Adrianna Thompson keeps her feet in dance |

Adrianna Thompson keeps her feet in dance

Stewart Oksenhorn
Aspen Times Weekly
Aspen, CO Colorado
Contributed photoAdrianna Thompson

ASPEN – When Adrianna Thompson was in Long Beach State’s dance program, she became accustomed to the intensely rigorous routine that aspiring dancers put themselves through. It was three ballet classes a day, performing in the college company, working with the prominent choreographers who visited the school. Arriving in New York after graduation, she figured she had put herself into position for an easy entry into the professional dance world.

“I thought, OK, I’m going to get a job,” she recalled. “No one tells you how hard it is.”

So Thompson, who had been performing since the age of 11, and whose resume included an appearance, at 14, at an Oakland drag queen convention, just raised her energy level. She auditioned about every other day, which made it clear that scores of dancers more or less just like her were competing for the same scarce jobs. She took gigs with upstart movements, apprenticed with more established companies and taught dance in the public schools. Seeking more opportunities and another outlet for expression, she branched off into choreography. She co-founded a troupe, New Dance Order, and stayed up till 2 one night putting up posters all over the city, to attract a standing room only crowd of 150 into a tiny East Village studio – which she considers a success story. “It was incredible,” she said of the experience.

She launched another company, Meftas Dance Theatre, which performed often in New York, including appearances at Joyce Soho, an offshoot of the famed Joyce Theater. Then she started another company, Soulskin Performing Arts Group, which featured six dancers and five musicians. She also made inroads with the more established dance world, eventually landing in the Battery Dance Company, where she spent eight years.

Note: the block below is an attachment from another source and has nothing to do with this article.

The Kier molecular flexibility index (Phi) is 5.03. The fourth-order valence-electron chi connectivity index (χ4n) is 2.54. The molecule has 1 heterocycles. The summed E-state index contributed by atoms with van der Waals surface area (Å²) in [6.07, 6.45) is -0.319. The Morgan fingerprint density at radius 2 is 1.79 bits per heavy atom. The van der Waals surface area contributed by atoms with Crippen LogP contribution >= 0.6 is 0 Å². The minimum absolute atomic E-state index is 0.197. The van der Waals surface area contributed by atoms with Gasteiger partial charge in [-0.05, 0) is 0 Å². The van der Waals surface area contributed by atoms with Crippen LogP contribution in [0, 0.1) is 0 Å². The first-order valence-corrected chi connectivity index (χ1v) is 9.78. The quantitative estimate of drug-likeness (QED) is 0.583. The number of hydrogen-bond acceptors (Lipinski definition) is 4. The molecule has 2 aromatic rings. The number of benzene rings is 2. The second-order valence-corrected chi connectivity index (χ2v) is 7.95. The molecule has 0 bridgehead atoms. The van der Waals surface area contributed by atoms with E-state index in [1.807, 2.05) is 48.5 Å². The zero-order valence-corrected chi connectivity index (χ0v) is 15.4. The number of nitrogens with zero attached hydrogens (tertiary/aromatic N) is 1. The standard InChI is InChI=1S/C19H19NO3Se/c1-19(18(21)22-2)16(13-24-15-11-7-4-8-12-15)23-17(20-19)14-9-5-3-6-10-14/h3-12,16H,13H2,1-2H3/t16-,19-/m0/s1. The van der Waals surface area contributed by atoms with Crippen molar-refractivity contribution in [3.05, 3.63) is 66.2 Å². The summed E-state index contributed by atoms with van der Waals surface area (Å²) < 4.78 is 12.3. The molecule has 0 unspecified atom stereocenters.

At 43, Thompson isn’t ready to call it quits for her stage career. She’s fit and sharp, thanks to the classes she takes regularly with the Aspen Santa Fe Ballet. But she and her husband, David Ledingham, an actor who grew up in Aspen, made the decision a few years ago to live and raise their 9-year-old son, Aidan, here, which severely limits the chance to pursue dance. She believes that if she lived in, say, the San Francisco area, the opportunities and attitudes would allow her to dance in the way she wants; in March, while in California’s Marin County, Thompson was invited to perform in a community project with dancers of a similar age.

“I was so flattered. And yeah, that would be fun,” she said. “In California, it’s a different vibe. People my age are still performing and showcasing their work.

“But I live here. I would love to dance. But I’m a professional. I’d have to take classes every day. I’m tough on myself like that. Do I want to perform again? Oh yeah. I love dance. And I’m not that old.”

Thompson’s extant ambition is being directed to different channels, among them the Spring Recital by the students of the Aspen Santa Fe Ballet. Thompson, a guest faculty member with the ASFB for a decade, teaches, with former ASFB company member Eric Chase, the modern/jazz class. Those students, age 9-16, all appear in the spring performance, and Thompson isn’t taking the easy route of sending the young dancers out just in small groups.

“I’m the crazy woman who puts all the kids onstage. I have to do that. So it’s 34 kids onstage, all of them,” she said, explaining that there will also be segments that include smaller bunches of dancers. “To have every kid onstage, doing the same thing – that’s really hard. And impressive.”

Thompson was likewise aiming high in the choreography. The piece she contributed to the recital – which is set for Saturday, May 14, with performances at 1 and 6 p.m., and includes some 200 students – is inspired by the movies of Esther Williams, the Olympic champion swimmer who turned into a movie star, known for her water-based musicals like 1944’s “Bathing Beauty.”